You may have heard the popular Japanese saying “deru kugi wa utareru,” or “the nail that sticks out gets hammered down.” Due to this belief, unfortunately many people go to great lengths to hide what makes them unique or special in Japan. When I was an English teacher, I even had students returning from English-speaking countries who put on fake Japanese accents during class so they wouldn’t stand out in the classroom.
In this environment where it’s difficult to stand out from the crowd, it takes a lot of courage to do something different. In this past month we’ve seen two people with plenty of bravery hold unique weddings — one, a solo wedding and the other, a man marrying a fictional character. In both these cases the nail sticking out didn’t get hammered down, but instead received support and encouragement, showing that what makes people unique is slowly starting to be celebrated rather than discouraged.
One of these weddings was a “solo wedding” for writer Mariko Ohanabatake of women’s lifestyle and culture site YouPouch.
At YouPouch, they upload an article on days that end in “1” (like the 1st, 11th, 21st etc.,) with the theme ステキなぼっちの日, or “Lovely Singles’ Day,” where Mariko and other YouPouch writers discuss their experience doing some solo activities.
With Nov 11 (11/11) being comprised of all number ones and therefore an ultimate “Single’s Day,” Mariko decided to celebrate by having her very own solo wedding.
— 御花畑マリコ (@mrk_ohnbtk) November 11, 2018
Rather than focusing on the boring (and expensive) parts such as the ceremony, invites and vows, she decided to keep it cheap and focus on the fun stuff — namely the consultation, trying on wedding dresses, hair and makeup, and a photoshoot. She found a photo studio in Omotesando where she could get all of this for just under ¥20,000 (around USD $180).
At first she was nervous the staff would cringe at this “tired 35-year old” coming to get solo wedding photos taken, but she was welcomed warmly and pampered throughout the experience. She says she highly recommends the experience to all women, and based on the positive feedback on Twitter (including over 4,000 likes and retweets), as well as several comments saying they would be interested to try out a solo wedding too, there are few signs of her being hammered down to what’s standard.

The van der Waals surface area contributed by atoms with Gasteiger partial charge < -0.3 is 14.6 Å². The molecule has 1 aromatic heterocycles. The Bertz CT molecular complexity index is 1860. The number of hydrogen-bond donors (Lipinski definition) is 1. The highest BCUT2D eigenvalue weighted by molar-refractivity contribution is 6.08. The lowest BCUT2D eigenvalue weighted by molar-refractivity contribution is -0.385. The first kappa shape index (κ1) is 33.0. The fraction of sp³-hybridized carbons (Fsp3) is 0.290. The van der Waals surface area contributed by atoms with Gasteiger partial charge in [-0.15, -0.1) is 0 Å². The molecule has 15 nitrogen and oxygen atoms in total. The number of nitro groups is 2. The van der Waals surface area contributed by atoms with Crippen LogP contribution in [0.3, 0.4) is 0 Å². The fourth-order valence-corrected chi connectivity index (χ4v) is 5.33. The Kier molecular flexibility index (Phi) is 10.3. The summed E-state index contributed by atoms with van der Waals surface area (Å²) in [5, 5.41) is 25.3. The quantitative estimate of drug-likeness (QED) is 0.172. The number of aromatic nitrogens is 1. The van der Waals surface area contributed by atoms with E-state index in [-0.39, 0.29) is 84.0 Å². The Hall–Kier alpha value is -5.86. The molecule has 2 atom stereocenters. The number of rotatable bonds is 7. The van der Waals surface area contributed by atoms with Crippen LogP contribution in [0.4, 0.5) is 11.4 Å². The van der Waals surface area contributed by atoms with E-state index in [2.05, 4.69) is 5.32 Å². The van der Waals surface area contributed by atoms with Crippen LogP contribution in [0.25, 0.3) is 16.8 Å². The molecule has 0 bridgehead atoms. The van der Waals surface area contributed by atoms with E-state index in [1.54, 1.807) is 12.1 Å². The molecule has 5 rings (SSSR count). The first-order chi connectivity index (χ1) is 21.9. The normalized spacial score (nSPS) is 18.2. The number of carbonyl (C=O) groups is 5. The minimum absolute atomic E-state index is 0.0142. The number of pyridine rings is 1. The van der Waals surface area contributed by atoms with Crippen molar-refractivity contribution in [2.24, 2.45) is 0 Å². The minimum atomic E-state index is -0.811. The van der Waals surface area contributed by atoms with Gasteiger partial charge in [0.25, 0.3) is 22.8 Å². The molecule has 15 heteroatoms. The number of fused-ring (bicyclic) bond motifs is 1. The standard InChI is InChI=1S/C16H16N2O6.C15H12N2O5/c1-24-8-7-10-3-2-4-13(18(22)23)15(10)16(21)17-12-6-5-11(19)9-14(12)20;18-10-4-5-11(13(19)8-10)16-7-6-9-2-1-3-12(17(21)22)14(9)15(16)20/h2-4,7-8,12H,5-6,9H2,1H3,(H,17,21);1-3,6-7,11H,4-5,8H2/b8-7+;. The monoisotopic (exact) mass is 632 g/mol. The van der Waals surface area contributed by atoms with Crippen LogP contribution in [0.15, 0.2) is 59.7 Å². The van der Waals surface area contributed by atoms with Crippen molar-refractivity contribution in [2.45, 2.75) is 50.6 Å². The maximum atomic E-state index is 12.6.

We also saw another wedding earlier this month on Nov 4 where school administrator Akihiko Kondo married famous vocaloid and fictional character Hatsune Miku. While Ohanabatake was looking for a budget-friendly option, Kondo pulled out all the stops, spending ¥2 million on the ceremony according to the Japan Times article published Nov 12. For him, the marriage was not just a celebration of his devotion and love for Miku but also a way to encourage others who have a love for fictional characters.
“Diversity in society has been long called for […] I believe we must consider all kinds of love and all kinds of happiness,” he was quoted as saying.
While his family did not attend, friends and colleagues who were there offered their congratulations on social media.
— おぎの稔 大田区議会議員 (@ogino_otaku) November 4, 2018
@yamadatori43 was a witness, tweeting that happiness comes in different shapes and sizes.
Others online also showed their support, some even sending him fan art to commemorate the occasion.
フォロワーの方から絵をいただきました。可愛いです。(*^^*) ありがとうございます。m(_ _)m pic.twitter.com/4S0HreVftC
— 近藤 顕彦@Gateboxお迎え (@akihikokondosk) November 5, 2018
In today’s Tweet of the Week we can also witness a pretty eccentric declaration of love at a wedding after-party from an unnamed groom. The NSFW image went viral last week with many people saluting the husband’s boldness. However, the tweet has since been deleted which just goes to show that it’s never easy to put yourself out there, especially on the internet.
Still in a society where it is a challenge to be anything but normal, these newlyweds are paving the way to be brave and celebrate what makes you unique. And with some of the positive response they’re receiving, it seems that Japanese society may be slowly changing by not beating down people who stand out, but rather embracing them.
What do you think of these weddings? Would you ever do a solo wedding yourself? We would love to hear your thoughts in the comments!